The Mohawk Street backyard was packed with a big, carefully organized vegetable garden and several fig trees. Now, fig trees don’t like Rochester winters, so every fall Grandma J. would carefully bend the slender trees down to the ground, secure them to the earth and cover them with generous piles of leaves to protect them from the savage winter weather. And every spring, she’d uncover her treasures, and the trees would snap back
to attention and in due time yield a great amount of wonderfully tasty fruit. Tasty, that is, if you like figs.
Like most Italian households in the Rochester area at that time (1950s/’60s), Josephina and family kept two kitchens – one upstairs and one in the basement. The one upstairs was utilized when the weather was cooler; the one in the basement was employed during the hot and humid summer months.
The basement kitchen also featured a tasty variety of hanging smoked sausages and fragrant cheeses as well as rows and rows of Mason jars packed to the brim with preserved peaches, plums, apricots and other goodies.
As part of her culinary skills, Grandma J. made all the meals from scratch – everything from hand-made pasta, tomato sauce and meatballs to enormous Easter cookies in the shape of a chicken, complete with a hard-boiled egg in the middle!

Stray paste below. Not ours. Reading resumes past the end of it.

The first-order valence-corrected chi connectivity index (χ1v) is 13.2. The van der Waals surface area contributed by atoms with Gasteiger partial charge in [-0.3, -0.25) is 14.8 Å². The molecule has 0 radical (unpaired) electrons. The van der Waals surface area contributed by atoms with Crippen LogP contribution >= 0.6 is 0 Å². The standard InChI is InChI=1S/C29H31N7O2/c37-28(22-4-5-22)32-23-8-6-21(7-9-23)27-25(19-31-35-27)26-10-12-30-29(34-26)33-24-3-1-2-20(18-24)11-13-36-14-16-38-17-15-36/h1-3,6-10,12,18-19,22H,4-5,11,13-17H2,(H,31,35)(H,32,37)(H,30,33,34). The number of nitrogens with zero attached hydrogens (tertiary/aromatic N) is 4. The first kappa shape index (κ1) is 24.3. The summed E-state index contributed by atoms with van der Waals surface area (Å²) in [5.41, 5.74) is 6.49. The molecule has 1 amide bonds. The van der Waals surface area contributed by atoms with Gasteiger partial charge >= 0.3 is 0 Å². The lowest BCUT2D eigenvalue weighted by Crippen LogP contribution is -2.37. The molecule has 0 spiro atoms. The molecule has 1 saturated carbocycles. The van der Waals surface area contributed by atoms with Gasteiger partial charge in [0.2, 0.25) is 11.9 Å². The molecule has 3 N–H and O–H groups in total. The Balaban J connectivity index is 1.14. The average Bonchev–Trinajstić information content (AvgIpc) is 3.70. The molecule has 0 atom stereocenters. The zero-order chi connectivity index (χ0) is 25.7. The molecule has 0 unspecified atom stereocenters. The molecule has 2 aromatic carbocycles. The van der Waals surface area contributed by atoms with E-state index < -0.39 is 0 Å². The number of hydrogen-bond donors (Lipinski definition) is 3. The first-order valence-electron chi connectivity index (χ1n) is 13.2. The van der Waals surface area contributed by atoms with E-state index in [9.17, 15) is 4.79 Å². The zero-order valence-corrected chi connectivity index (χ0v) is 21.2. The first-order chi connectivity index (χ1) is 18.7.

Grandma J. couldn’t read or write in English, in fact, she barely spoke it. When I was in fifth grade, I read to her from my Days and Deeds social studies book on an almost daily basis. Eventually, I taught her how to read simple sentences, and she took great delight in reading about Davy Crockett, Wild Bill Hickok and other heroes of the old west. To the end of her days, she remained firmly convinced that these characters were alive and well, and that the old west was still somewhere out west.
But despite all the historical reading she did, I never saw her crack a cookbook. All her secrets were in her head.